C) He had no idea that some women do NOT bleed on their wedding nights. And to my horror, when I asked him what he thought should happen in those cases, he nonchalantly said “Well, she should be killed…!”
D) On why a woman should be a virgin before she gets married even though a man is not held to the same standards in our society, he looked at me puzzled and slightly embarrassed and said “Well it’s haram (wrong) for both, but at the end of the day, a man and a woman are different.”
That was the fucking cherry on top for me!
I knew what he was really saying because we’ve all had that bloody statement thrown in our faces, at one point or another in our homes. It’s the societal explanation for every double standard and for every injustice that has paved the way for men to experience life completely and utterly differently from women in Egypt.
It’s why parents allow their sons to travel abroad alone and prevent their daughters from having the same life-changing opportunities. It’s why boys can sleepover at their friends’ houses, but girls cannot. It’s why going out in the middle of the night is not unusual if you’re a boy, but is unheard of if you’re a girl. And it is why women are murdered (and yes, I say murdered!) in these so-called ‘honour killings’ that we hear about, for not bleeding on their wedding nights, when men can get away with fucking everything that moves without anyone questioning their actions.
And that is pathetic reasoning thrust at us for the blatant discrepancies and gender biases that are propagated in Egyptian society... ‘Because men and women are different…’
‘Men and women are different’ coupled with ‘What will the neighbours think?’ are two of the most common and worthless phrases, in the history of mankind, that every household has encountered at some point.
And hearing my driver attempt to pacify me with that rubbish, I couldn’t help but unabashedly cut through the bullshit.
“A man and a woman are different because you can tell if a woman is not a virgin, but you can’t with a man. So why are you talking about God? It has nothing to do with God or religion at all; it does, however, have everything to do with the way we are brought up to preserve our image of godliness within our communities! So don’t tell me, men and women are different…”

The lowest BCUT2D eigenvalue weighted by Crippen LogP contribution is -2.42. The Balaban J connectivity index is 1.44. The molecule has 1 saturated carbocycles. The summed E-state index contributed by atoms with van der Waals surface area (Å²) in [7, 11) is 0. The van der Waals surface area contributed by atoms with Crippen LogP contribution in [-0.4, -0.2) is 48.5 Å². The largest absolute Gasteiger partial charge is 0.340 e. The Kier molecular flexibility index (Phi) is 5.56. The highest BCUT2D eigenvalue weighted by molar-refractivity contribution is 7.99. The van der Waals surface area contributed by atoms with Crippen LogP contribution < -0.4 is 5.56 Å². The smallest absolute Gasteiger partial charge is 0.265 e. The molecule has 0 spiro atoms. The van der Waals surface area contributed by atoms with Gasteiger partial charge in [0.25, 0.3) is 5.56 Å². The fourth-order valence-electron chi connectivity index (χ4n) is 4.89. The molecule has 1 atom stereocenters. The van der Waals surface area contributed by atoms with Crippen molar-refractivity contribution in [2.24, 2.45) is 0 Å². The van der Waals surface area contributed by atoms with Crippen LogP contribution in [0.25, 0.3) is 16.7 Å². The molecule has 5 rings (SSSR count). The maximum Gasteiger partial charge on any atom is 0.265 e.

The driver smiled and stayed quiet. And I decided to leave it there.
To be honest, I don’t know what he thought of our little conversation and anyone reading about it might think that it was an angry debate, ending with me bursting into tears and the driver driving as fast as possible to get me to my stop and kick me out of the bus. However, that wasn’t the case at all.
It was, surprisingly, a very civilised debate. We talked our way through the issue and we both, I like to think, learned something. And there were no hard feelings at the end.
I can’t speak for what he took away from the discussion, but I learned that if I had focused on all the reasons why not to talk to the driver about hymens (i.e. he’s a traditional Egyptian man, he has a different background, he might think I’m a whore, he might spread rumours about me…), I would never have had the opportunity to share with him information that may change or influence his perspective on these sensitive gender issues down the line.
If I hadn’t crossed that barrier, then I also wouldn’t have heard first-hand about gender roles in the village that the driver was from and I certainly wouldn’t have learned that, overall, people who we may think are unchangeable or are set in their ways may be more willing to listen than we think; all they need is to trust the source of information and have someone take the time to enter into conversation with them.
That’s why being a BITCH is an honour that I don’t take lightly. My reputation paves the way for me to have conversations that many others shy away from. People call me a bitch for not shutting up when most people would, but I’m so fucking glad I don’t shut up because it’s served me damn well.
I know my parents are horrified that I don’t have any shame, as they call it. And I feel for them…they never know what the fuck is going to come out of my mouth at any given moment.
My mother tells me all the time, “You are going to be the death of me!”
I imagine that deep down, despite the generally hostile sentiment behind that statement, what’s she’s really trying to say is that she’s proud that I have a mind of my own and that I’m not afraid to express myself.
For safe measure though, I do try keep her away from any objects that she might be able to use as a weapon against me. After all, one can never be too sure.